Goldwasser, Y. et al. - Identification of the stimulants produced by Arabidopsis thaliana responsible for the induction of Orobanche seed germination

Haddad, A. and Pala, M. - Significance of parasitic weeds for food legumes in Syria.

Heller, A. et al. - Colonization of F. oxysporum f.sp. strigae (Foxy 2) on roots of sorghum plants and its implication for Striga control using a seed treatment delivery system: an anatomical study.

Höniges, A. et al. - Ecological and physiological investigations on Orobanche species in the spontaneous flora of Romania.

Lanini, W.T. et al. - Dodder (Cuscuta pentagona) control in Roundup-ready alfalfa.

Liu, Y. et al. - Gene regulation during haustorial development and shoot initiation in Striga asiatica.

Lopez-Raez, J.A. et al. - The biosynthesis of the tomato germination stimulants is promoted by phosphate starvation

Lozano-Baena, M.D. et al. - Analysis of Medicago truncatula resistance against Orobanche crenata using cytochemical techniques.

Lozano-Baena, M.D. et al. - Laser capture microdissection (LCM): new technologies apply to study of the parasitic plant interactions.

Matusova, R. and Bouwmeester, H.J. - The strigolactone germination stimulants of the plant-parasitic Striga and Orobanche spp are derived from the carotenoid pathway.

Okazawa, A. et al. - Trehalose promotes seed germination of a holoparasitic plant, Orobanche minor Sm.

Pacureanu-Joita, M. et al. – AO-548, a sunflower inbred line, carrying two genes for resistance against a new highly virulent Romanian population of Orobanche cumana.

Palmer, A.G. et al. - ROS production and semagenesis in pathogenesis.

Saadoun, I. et al. - Biological control of Orobanche cernua seed germination utilizing an indigenous actinomycete isolate in Jordan.

Takagi, K. et al. - Photoresponse analysis of phytochrome A in the non-photosynthetic parasitic plant; Orobanche minor Sm.

Tennakoon, K.U. - Potential of establishing root hemiparasitic sandalwood (Santalum album L.) as a NTF species in the buffer zones of forests and degraded lands in Australasia: a Sri Lankan experience.

Tennakoon, K.U. et al. - Structural and functional attributes of the hypogeous root holoparasite Hydnora triceps Drege & Meyer (Hydnoraceae).

Ueda H. et al. - Molecular analysis of Lotus japonicus response against Orobanche aegyptiaca and Striga hermonthica parasitism.

van der Kooij, T.A.W. et al. - Characterization of the tocochromanol content and composition of different species of the parasitic flowering plant genus Cuscuta.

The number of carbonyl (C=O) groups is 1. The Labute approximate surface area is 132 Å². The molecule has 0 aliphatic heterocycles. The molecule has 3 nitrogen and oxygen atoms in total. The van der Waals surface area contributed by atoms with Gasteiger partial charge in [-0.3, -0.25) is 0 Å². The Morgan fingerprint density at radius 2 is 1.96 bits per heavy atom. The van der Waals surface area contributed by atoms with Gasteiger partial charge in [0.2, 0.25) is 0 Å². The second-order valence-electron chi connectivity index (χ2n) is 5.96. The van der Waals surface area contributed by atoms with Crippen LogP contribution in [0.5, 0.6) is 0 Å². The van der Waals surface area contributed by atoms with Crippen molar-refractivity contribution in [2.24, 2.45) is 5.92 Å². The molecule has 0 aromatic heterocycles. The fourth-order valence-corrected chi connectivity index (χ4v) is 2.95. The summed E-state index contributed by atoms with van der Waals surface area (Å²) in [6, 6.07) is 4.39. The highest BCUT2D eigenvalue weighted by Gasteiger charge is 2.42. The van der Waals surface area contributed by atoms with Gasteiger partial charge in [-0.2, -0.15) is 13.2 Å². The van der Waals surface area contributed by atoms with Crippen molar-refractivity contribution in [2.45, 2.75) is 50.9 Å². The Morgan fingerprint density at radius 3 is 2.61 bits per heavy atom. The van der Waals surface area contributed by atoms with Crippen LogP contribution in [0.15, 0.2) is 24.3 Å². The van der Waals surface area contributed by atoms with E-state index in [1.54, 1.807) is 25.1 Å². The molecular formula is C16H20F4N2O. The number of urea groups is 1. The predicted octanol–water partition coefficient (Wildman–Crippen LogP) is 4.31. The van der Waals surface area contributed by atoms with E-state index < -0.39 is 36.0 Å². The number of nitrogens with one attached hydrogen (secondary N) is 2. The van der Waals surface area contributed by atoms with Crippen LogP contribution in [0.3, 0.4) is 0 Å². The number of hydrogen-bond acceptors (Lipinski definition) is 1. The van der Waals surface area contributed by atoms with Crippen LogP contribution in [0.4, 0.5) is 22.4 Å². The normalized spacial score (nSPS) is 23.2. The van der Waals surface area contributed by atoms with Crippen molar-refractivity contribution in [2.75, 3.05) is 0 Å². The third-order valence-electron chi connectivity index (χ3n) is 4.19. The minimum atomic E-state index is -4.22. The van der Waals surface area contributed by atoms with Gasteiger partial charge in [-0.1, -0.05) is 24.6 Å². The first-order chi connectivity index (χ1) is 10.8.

Yoneyama, K. et al. - Nitrogen and phosphorus deficiencies promote the production and exudation of 5-deoxystrigol in sorghum

Yoshida, S. and Shirasu, K. - Agrobacterium-mediated transformation of Striga hermonthica.




FORTHCOMING MEETINGS
The International Conference ‘Novel and Sustainable Weed Management in Arid and Semi-Arid Agro-Ecosystems’ ,Rehovot, Israel. Please note that the deadline for abstract submission was September 1st, 2007. Later submission will be possible for poster presentations only. A Session on Parasitic Weeds is being organized jointly with the EWRS Working Group on Parasitic Weeds. See the conference website: http://agri3.huji.ac.il/aridconference or contact: Dr Baruch Rubin,. Faculty of Agricultural, Food and Environmental Science, Hebrew University of Jerusalem, Rehovot 76100, Israel. E-mail: rubin@agri.huji.ac.il
The 5th International Weed Science Congress, June 23 to 27, 2008, in Vancouver, Canada. Session 13 - Management of parasitic weeds, will include one invited talk and 8 other presentations to be selected from the abstracts submitted. The topics will be:

Biology and evolution (to include genomics etc.)

Germination sequence (to include chemistry etc.)

Host-parasite interrelations in agro-ecosystems (to include modelling etc.)

Host resistance

Management and control efforts



Conference information is available at: http://iws.ucdavis.edu/5intlweedcong.htm or contact: Koichi Yoneyama, yoneyama@cc.utsunomiya-u.ac.jp or Joachim Sauerborn, sauerbn@uni-hohenheim.de

GENERAL WEB SITES
For individual web-site papers and reports see LITERATURE
For abstracts from the 9th World Congress on Parasitic Plants see: http://www.cpe.vt.edu/wcopp/index.html
For information on the International Parasitic Plant Society, past and current issues of Haustorium, etc. see: http://www.ppws.vt.edu/IPPS/
For past and current issues of Haustorium see also: http://www.odu.edu/~lmusselm/haustorium/index.shtml